It has been calculated that there are around 300,000 fewer people in the workforce than there were before the pandemic.
At the same time as employers complain about recruitment difficulties, research carried out in the autumn of 2022 by CMI (Chartered Management Institute) found that there was considerable reluctance to consider taking on older workers.
In a survey of more than 1,000 managers working in UK businesses just four out of 10 (42%) were open “to a large extent” to hiring people aged between 50 and 64 while just 18% of managers said they were open to a large extent to hiring people aged over 65.
Ann Francke, chief executive of the CMI, said the findings pointed to cultural and leadership failings in businesses of all sizes.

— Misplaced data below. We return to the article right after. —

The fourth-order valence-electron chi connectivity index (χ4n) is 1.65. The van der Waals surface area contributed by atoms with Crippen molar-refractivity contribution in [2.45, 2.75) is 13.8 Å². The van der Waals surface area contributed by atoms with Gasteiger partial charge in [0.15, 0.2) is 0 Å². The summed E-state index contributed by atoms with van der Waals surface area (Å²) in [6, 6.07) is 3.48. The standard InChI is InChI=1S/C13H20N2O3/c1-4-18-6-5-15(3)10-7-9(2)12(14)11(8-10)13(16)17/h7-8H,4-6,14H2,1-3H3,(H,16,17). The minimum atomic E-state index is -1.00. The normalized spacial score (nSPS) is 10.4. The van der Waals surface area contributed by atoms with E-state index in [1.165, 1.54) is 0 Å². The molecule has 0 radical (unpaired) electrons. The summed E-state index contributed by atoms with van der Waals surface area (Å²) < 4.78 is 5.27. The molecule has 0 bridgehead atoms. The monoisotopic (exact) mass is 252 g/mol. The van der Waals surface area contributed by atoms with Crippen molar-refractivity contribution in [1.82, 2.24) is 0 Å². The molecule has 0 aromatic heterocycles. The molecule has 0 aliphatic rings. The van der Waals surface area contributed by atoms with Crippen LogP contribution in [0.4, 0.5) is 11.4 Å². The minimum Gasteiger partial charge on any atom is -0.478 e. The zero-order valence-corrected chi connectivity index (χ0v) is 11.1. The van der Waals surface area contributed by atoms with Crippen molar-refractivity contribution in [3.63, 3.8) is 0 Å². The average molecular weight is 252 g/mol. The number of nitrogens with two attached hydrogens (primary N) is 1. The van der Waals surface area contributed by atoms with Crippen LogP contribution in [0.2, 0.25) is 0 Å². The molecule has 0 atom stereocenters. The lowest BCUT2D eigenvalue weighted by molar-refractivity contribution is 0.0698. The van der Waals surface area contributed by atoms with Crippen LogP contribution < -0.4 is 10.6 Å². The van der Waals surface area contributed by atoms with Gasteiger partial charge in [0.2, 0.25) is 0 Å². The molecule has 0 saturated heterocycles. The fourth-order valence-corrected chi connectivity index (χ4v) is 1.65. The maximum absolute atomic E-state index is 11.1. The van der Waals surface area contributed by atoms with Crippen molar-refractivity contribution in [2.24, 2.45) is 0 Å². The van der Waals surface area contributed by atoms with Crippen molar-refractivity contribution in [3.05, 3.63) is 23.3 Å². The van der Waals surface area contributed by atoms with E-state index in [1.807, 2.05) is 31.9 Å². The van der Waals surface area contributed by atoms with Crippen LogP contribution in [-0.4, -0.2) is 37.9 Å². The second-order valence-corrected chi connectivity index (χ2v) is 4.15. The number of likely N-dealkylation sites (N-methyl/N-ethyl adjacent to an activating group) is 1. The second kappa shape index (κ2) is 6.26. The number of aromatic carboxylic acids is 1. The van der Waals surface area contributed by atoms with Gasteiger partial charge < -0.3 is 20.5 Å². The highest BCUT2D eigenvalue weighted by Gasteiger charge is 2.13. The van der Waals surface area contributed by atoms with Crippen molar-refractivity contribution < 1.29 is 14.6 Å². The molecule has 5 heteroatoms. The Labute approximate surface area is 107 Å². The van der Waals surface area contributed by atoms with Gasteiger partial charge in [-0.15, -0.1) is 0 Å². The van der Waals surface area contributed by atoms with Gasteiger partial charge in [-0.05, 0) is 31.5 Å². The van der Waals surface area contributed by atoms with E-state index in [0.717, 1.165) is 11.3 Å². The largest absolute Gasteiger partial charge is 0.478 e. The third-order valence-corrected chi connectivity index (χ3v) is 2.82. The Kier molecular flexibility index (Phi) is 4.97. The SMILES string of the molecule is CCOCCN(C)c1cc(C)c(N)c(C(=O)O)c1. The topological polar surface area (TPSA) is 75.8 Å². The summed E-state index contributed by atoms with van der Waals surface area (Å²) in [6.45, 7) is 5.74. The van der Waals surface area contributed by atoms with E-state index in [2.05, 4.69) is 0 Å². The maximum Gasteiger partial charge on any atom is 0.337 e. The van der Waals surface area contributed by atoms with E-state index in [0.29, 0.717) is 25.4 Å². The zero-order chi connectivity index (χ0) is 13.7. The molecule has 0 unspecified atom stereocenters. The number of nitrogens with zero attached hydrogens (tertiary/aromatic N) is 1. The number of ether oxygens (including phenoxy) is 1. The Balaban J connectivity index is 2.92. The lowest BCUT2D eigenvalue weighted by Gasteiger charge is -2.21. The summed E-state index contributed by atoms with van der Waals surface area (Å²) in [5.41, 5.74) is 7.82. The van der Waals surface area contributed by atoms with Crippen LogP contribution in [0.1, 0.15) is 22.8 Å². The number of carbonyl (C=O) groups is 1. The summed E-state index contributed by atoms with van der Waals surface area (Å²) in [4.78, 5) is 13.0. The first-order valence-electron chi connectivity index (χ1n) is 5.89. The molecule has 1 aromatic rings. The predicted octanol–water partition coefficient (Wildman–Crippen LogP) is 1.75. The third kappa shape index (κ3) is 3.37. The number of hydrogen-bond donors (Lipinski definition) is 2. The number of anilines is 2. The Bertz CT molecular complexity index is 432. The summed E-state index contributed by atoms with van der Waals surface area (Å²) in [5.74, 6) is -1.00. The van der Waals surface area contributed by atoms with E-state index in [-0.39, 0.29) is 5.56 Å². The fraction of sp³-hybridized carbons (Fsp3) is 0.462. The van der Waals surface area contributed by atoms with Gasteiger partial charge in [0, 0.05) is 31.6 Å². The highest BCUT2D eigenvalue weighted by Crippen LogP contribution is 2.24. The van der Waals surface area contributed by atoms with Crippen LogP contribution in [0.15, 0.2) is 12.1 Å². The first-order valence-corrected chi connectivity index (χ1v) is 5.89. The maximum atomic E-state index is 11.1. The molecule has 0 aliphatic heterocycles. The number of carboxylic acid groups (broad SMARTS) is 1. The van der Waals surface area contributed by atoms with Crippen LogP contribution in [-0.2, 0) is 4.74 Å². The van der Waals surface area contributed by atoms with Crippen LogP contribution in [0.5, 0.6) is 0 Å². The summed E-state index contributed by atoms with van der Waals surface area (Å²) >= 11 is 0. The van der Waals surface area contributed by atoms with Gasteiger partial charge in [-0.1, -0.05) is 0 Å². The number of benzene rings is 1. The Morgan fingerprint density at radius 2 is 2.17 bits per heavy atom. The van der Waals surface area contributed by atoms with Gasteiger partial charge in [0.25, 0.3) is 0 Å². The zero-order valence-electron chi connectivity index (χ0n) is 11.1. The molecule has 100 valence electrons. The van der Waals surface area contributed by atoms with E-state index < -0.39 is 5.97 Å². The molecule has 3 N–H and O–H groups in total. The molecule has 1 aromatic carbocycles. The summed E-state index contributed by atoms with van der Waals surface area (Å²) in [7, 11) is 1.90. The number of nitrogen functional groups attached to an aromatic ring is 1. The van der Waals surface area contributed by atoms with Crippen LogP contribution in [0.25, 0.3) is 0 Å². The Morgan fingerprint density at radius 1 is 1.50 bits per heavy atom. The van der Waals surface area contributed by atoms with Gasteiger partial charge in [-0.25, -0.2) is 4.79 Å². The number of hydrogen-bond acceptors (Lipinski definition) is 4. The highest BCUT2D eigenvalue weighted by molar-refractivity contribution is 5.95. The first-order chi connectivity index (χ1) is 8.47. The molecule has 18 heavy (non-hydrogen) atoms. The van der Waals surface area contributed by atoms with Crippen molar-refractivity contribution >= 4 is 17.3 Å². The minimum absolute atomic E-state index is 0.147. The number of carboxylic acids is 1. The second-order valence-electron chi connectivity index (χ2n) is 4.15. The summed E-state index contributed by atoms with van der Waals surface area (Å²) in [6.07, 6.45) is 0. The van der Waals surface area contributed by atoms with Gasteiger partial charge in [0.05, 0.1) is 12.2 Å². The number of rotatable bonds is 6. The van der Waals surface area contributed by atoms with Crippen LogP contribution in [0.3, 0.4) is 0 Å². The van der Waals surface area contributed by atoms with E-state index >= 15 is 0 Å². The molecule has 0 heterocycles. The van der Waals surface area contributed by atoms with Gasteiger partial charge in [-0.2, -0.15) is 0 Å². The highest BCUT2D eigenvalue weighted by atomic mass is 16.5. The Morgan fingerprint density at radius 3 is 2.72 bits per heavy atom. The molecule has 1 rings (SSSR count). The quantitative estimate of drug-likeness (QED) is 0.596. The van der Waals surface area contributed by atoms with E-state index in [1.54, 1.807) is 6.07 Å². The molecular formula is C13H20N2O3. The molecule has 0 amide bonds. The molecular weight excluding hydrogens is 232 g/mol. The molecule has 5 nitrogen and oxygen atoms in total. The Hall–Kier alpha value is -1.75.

Yet there are many benefits to employing older workers.
Older workers are likely to be more settled as well as having better problem-solving, productivity and output, and smarter decision-making skills.
They are usually able and willing to learn new skills and, thanks to their accumulated life skills, are often better at dealing with customers. This often also makes them positive role models for younger employees as well as potential mentors.
Ideally, a business will benefit from a mix of older and younger employees combining both the steadying influence and wisdom of the former with the innovative skills of the latter.
Can your business afford to miss out on any of this?